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    Rights: The University of Waikato
    Published 21 July 2007 Referencing Hub media

    Dr Ashton Peters from the University of Canterbury talks about one of the major challenges in imaging breast cancer – the chest wall.

    Tumours that are located deep within the breast tissue near the boundary between the breast and the chest have always presented a challenge. These tumours have always been very difficult to detect, using either mammograms or by manual examination. The DIET team hopes that this is where their new method will have an advantage over existing techniques.


    One of the major challenges that we will have when we move to real data from actual breasts is the case where you have tumours very close to the chest wall, very deep within the breast and it’s that boundary between the breast and the chest wall where some tumours do occur, and they’re traditionally the tumours that are very difficult to detect, things like mammograms struggle to detect these tumours because they’re so deep, and obviously manual breast examination struggles as well because they’re difficult to find. So when we are looking at the issue of tumours that are close to the chest wall, that are deep within the breast there is a possibility that this DIET technique may work better than other methods because for example a breast self exam, if the tumour is deep and can't be felt then there’s absolutely no way that it can be detected. Similarly with a mammogram, if you can't pull that area of the chest wall within the mammogram region, the x-ray region, you will never see what’s there. Our method while we don't know that it will have an advantage, there’s a possibility that because we’re sending waves in from the surface, we may be able to detect how those waves interact with a tumour or a healthy chest wall, and there may be a way that using our technique with a surface motion we can detect changes that are deeper within the breast than other methods.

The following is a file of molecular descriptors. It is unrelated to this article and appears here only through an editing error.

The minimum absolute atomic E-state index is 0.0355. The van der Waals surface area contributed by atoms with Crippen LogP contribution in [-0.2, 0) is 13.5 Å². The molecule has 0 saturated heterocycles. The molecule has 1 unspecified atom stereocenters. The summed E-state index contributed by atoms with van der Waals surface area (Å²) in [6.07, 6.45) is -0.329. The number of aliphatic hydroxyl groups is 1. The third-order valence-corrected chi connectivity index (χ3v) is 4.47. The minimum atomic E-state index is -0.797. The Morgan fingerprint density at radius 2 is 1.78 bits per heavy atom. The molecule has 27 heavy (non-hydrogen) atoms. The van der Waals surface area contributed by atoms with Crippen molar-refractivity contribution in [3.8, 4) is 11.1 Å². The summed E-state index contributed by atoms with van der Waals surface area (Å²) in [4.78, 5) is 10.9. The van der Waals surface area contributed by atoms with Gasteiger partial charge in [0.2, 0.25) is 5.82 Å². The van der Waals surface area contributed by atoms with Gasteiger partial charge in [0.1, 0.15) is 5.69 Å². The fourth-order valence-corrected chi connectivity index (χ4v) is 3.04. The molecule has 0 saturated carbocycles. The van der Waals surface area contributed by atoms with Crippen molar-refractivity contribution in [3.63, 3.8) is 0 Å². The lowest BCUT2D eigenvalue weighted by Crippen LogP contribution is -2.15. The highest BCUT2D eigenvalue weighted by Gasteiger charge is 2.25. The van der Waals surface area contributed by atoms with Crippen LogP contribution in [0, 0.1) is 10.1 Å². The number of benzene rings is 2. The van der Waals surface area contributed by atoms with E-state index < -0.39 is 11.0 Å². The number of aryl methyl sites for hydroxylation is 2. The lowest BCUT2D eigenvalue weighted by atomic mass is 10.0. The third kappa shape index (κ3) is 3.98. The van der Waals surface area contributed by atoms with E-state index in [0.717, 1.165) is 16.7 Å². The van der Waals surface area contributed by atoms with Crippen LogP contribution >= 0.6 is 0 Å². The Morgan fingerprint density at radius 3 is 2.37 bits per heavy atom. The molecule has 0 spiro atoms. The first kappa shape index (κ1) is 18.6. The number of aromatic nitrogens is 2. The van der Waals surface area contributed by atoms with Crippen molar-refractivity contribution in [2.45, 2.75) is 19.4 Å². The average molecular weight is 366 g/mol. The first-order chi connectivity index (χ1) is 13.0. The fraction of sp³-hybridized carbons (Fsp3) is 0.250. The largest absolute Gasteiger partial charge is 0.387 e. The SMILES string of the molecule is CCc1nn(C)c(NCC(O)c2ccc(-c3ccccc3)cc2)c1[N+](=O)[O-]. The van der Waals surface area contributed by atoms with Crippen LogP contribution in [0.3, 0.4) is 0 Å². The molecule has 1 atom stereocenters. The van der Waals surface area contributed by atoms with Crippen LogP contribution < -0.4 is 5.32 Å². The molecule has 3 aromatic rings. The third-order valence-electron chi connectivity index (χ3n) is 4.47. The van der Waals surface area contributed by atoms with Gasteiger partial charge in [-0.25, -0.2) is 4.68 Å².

Patrick J. Lynch and Dr C.Carle Jaffe